With Lion & Dragon, the rules of the original tabletop RPG have been adapted to create a more historically authentic medieval experience, to reflect the grittier and yet more mythic world of a magical medieval Europe.L&D includes new rules governing social class and materials on culture to help a GM craft a world that feels closer to the world of the 100-years war or the War of the Roses. It has a grittier and more dangerous feel to reflect the cheapness of life at the time. Also included are sections on medieval economics, law & justice, and chapters with monsters and magical items based on authentic medieval legends. Finally, a completely revamped magic system is based on actual grimoire-magic as the medieval magicians really envisioned it."
Last night out came my copy of Lion & Dragon by Rpg Pundit which is a complete table top rpg unto itself. The game takes place within a dark fantasy Europe of the War of the Roses & its really more of a neo OSR game. While it takes the spirit of Dungeons & Dragons Lion & Dragon is more of its own beast even though its modular OSR system as its publisher has stated; "Publisher’s note : Lion & Dragon is a complete OSR game in itself. However, even if you prefer to stick with traditional fantasy RPGs featuring dwarves, elves, spellcasters, and the like, L&D can still provide a lot of options that will help you give much flavor to a more usual campain world. For example, the sections on alchemy, herbal medicines, poisons, or law & justice, could be imported in any other fantasy game."
Now I'm not the only one whose noticed this modular approach to the design of Lion & Dragon. A great unboxing video was done by Kenny Johnson & pay attention to the bit about the retro clone Swords & Wizardry.
At this point Lion & Dragon is criminally underappreciated & after speaking with one of my players & DM Steve we all feel that its a shame. Both DM Steve & I used Lion & Dragon along with its OSR original companion setting Dark Albion to flesh out rival Cymirol bards for both of our campaigns. Steve got into using the seventeen maps that came with Dark Albion to flesh out parts of his Rose War campaign. I used Lion & Dragon to flesh out some of the herbalism, occult, and other PC areas of my player's bard along with familial history etc. all through actual play. Questwise put out a similar review of the Lion & Dragon rpg that made this same observation.
The Lion & Dragon rpg vs Dark Albion can summed up easily. Dark Albion works well with the Lion & Dragon rpg but Dark Albion is an OSR setting book through & through with tons of research. I have both books but its not necessary. Lion & Dragon is its own rpg that's designed to stand on its own.
This brings me to what I'm using Lion & Dragon for & that's as an OSR campaign resource. At the center for this rpg is the main reason that I got it & that's the War of the Roses; "The Wars of the Roses were a series of English civil wars for control of the throne of England fought between supporters of two rival branches of the royal House of Plantagenet: the House of Lancaster, associated with a red rose, and the House of York, whose symbol was a white rose. Eventually, the wars eliminated the male lines of both families. The conflict lasted through many sporadic episodes between 1455 and 1487, but there was related fighting before and after this period between the parties. The power struggle ignited around social and financial troubles following the Hundred Years' War, unfolding the structural problems of feudalism, combined with the mental infirmity and weak rule of King Henry VI which revived interest in Richard of York's claim to the throne. Historians disagree on which of these factors to identify as the main reason for the wars"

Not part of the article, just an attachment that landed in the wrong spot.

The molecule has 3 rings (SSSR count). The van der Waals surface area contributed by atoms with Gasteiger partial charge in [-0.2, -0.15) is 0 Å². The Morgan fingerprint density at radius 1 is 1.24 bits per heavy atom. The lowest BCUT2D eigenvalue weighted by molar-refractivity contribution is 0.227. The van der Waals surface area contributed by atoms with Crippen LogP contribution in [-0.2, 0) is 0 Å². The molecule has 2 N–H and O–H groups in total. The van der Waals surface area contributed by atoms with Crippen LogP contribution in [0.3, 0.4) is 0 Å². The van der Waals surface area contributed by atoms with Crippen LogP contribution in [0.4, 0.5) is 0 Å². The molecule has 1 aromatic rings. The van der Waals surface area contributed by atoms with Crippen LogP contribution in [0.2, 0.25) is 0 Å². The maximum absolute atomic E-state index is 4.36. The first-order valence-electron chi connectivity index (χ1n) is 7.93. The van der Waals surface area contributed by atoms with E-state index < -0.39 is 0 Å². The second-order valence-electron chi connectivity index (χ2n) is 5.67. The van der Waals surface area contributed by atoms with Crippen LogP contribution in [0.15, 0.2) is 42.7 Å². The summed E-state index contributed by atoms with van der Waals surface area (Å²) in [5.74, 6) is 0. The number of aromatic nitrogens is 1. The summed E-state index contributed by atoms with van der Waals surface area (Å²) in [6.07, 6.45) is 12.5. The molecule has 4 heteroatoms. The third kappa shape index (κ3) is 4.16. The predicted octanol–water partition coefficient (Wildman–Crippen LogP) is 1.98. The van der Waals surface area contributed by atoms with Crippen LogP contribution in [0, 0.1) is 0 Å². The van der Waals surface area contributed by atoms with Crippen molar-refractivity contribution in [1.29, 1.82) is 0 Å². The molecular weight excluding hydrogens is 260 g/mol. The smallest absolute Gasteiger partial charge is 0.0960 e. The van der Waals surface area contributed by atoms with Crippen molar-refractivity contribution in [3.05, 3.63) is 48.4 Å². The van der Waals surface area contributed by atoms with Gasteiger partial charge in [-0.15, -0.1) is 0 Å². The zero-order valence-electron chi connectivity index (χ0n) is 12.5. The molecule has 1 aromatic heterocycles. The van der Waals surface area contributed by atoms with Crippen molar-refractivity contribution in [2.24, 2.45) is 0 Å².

The War of the Roses is legendary as well as historical. This is the actual history that inspired the Game of Thrones books & TV show. To me its so much more interesting then the pop culture creations. There were royal personages that were erased from history in the blink of an eye. Families scattered to the four winds & the threat of chaos lurking at the edges of England during the events of history. Those all have their fantasy equivalent in both Dark Albion & Lion & Dragon. In my campaigns those adventure elements appear in the most unexpected places.
Framed print, "Plucking the Red and White Roses in the Old Temple Gardens" after the original 1910 fresco painting by Henry Albert Payne (British, 1868-1940) based upon a scene in Shakespeare's Henry VI, the original in the Palace of Westminster and a later similar painting by Payne in the Birmingham Museum and Art Gallery, this print marked "copyright 1912 in London & Washington by "The Fine Art Publishing Co., Ltd. London", sight: 20.25"h, 21"w, overall: 27"h, 27.5"w, 9.25lbs.
In the past I've used many elements from both Lion & Dragon & Dark Albion. I'm dusting off some of those to use once again. As DM Steve reminded me on Sunday,"No adventure element is ever completely done if the player's feel its unresolved". The Lion & Dragon rpg stands on its own merits & system. You don't need anything else to use it for table top play. That being said I'm going to be using it coming up OSR game play.
Lion & Dragon is available right here.